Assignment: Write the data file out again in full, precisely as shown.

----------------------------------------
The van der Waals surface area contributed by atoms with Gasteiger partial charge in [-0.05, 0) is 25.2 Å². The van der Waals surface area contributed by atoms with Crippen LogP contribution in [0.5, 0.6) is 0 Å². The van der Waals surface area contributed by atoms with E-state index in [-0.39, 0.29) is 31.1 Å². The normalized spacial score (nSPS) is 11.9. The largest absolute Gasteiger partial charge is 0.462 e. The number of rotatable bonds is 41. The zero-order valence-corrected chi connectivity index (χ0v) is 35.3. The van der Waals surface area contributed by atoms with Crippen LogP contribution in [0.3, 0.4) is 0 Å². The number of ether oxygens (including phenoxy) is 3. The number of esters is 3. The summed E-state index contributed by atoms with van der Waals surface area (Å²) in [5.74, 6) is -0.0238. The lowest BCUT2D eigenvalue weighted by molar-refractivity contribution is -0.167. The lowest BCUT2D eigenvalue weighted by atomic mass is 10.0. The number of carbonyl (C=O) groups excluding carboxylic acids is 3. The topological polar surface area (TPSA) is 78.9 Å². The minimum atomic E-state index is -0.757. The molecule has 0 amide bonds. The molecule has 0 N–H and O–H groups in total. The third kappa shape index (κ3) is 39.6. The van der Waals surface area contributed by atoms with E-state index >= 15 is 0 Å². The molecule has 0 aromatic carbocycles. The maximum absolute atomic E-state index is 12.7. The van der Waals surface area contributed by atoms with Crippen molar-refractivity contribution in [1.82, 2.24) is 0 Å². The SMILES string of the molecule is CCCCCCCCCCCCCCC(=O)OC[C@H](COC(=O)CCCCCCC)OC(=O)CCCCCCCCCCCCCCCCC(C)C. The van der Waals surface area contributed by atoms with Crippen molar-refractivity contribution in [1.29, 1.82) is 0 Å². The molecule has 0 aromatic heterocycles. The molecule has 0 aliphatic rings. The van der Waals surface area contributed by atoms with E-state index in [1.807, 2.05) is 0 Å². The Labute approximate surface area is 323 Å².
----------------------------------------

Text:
The van der Waals surface area contributed by atoms with Gasteiger partial charge in [-0.05, 0) is 25.2 Å². The van der Waals surface area contributed by atoms with Crippen LogP contribution in [0.5, 0.6) is 0 Å². The van der Waals surface area contributed by atoms with E-state index in [-0.39, 0.29) is 31.1 Å². The normalized spacial score (nSPS) is 11.9. The largest absolute Gasteiger partial charge is 0.462 e. The number of rotatable bonds is 41. The zero-order valence-corrected chi connectivity index (χ0v) is 35.3. The van der Waals surface area contributed by atoms with Crippen LogP contribution in [0.3, 0.4) is 0 Å². The number of ether oxygens (including phenoxy) is 3. The number of esters is 3. The summed E-state index contributed by atoms with van der Waals surface area (Å²) in [5.74, 6) is -0.0238. The lowest BCUT2D eigenvalue weighted by molar-refractivity contribution is -0.167. The lowest BCUT2D eigenvalue weighted by atomic mass is 10.0. The number of carbonyl (C=O) groups excluding carboxylic acids is 3. The topological polar surface area (TPSA) is 78.9 Å². The minimum atomic E-state index is -0.757. The molecule has 0 amide bonds. The molecule has 0 N–H and O–H groups in total. The third kappa shape index (κ3) is 39.6. The van der Waals surface area contributed by atoms with E-state index >= 15 is 0 Å². The molecule has 0 aromatic carbocycles. The maximum absolute atomic E-state index is 12.7. The van der Waals surface area contributed by atoms with Crippen molar-refractivity contribution in [1.82, 2.24) is 0 Å². The SMILES string of the molecule is CCCCCCCCCCCCCCC(=O)OC[C@H](COC(=O)CCCCCCC)OC(=O)CCCCCCCCCCCCCCCCC(C)C. The van der Waals surface area contributed by atoms with Crippen molar-refractivity contribution in [1.29, 1.82) is 0 Å². The molecule has 0 aromatic heterocycles. The molecule has 0 aliphatic rings. The van der Waals surface area contributed by atoms with E-state index in [1.807, 2.05) is 0 Å². The Labute approximate surface area is 323 Å².